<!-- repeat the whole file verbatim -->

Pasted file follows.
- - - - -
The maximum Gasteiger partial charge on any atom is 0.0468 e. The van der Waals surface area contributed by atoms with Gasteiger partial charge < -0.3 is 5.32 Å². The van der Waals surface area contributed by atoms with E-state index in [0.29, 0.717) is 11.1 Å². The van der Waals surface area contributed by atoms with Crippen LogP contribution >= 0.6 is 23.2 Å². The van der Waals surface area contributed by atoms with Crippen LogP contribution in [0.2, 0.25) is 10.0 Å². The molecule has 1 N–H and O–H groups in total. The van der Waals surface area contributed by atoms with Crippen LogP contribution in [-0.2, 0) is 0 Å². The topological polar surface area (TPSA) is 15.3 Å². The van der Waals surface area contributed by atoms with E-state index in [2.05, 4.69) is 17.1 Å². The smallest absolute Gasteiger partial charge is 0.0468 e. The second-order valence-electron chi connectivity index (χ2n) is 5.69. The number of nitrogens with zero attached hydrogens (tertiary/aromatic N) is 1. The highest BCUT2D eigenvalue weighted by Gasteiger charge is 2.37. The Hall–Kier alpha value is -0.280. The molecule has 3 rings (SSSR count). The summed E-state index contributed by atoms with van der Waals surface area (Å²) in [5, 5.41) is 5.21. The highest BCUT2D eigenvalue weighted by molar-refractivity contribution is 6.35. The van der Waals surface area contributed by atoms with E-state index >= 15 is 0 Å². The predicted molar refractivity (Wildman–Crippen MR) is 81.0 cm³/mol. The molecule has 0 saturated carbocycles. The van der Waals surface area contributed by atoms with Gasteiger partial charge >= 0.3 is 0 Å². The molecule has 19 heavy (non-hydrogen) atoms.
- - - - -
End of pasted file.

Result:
The maximum Gasteiger partial charge on any atom is 0.0468 e. The van der Waals surface area contributed by atoms with Gasteiger partial charge < -0.3 is 5.32 Å². The van der Waals surface area contributed by atoms with E-state index in [0.29, 0.717) is 11.1 Å². The van der Waals surface area contributed by atoms with Crippen LogP contribution >= 0.6 is 23.2 Å². The van der Waals surface area contributed by atoms with Crippen LogP contribution in [0.2, 0.25) is 10.0 Å². The molecule has 1 N–H and O–H groups in total. The van der Waals surface area contributed by atoms with Crippen LogP contribution in [-0.2, 0) is 0 Å². The topological polar surface area (TPSA) is 15.3 Å². The van der Waals surface area contributed by atoms with E-state index in [2.05, 4.69) is 17.1 Å². The smallest absolute Gasteiger partial charge is 0.0468 e. The second-order valence-electron chi connectivity index (χ2n) is 5.69. The number of nitrogens with zero attached hydrogens (tertiary/aromatic N) is 1. The highest BCUT2D eigenvalue weighted by Gasteiger charge is 2.37. The Hall–Kier alpha value is -0.280. The molecule has 3 rings (SSSR count). The summed E-state index contributed by atoms with van der Waals surface area (Å²) in [5, 5.41) is 5.21. The highest BCUT2D eigenvalue weighted by molar-refractivity contribution is 6.35. The van der Waals surface area contributed by atoms with E-state index >= 15 is 0 Å². The predicted molar refractivity (Wildman–Crippen MR) is 81.0 cm³/mol. The molecule has 0 saturated carbocycles. The van der Waals surface area contributed by atoms with Gasteiger partial charge >= 0.3 is 0 Å². The molecule has 19 heavy (non-hydrogen) atoms.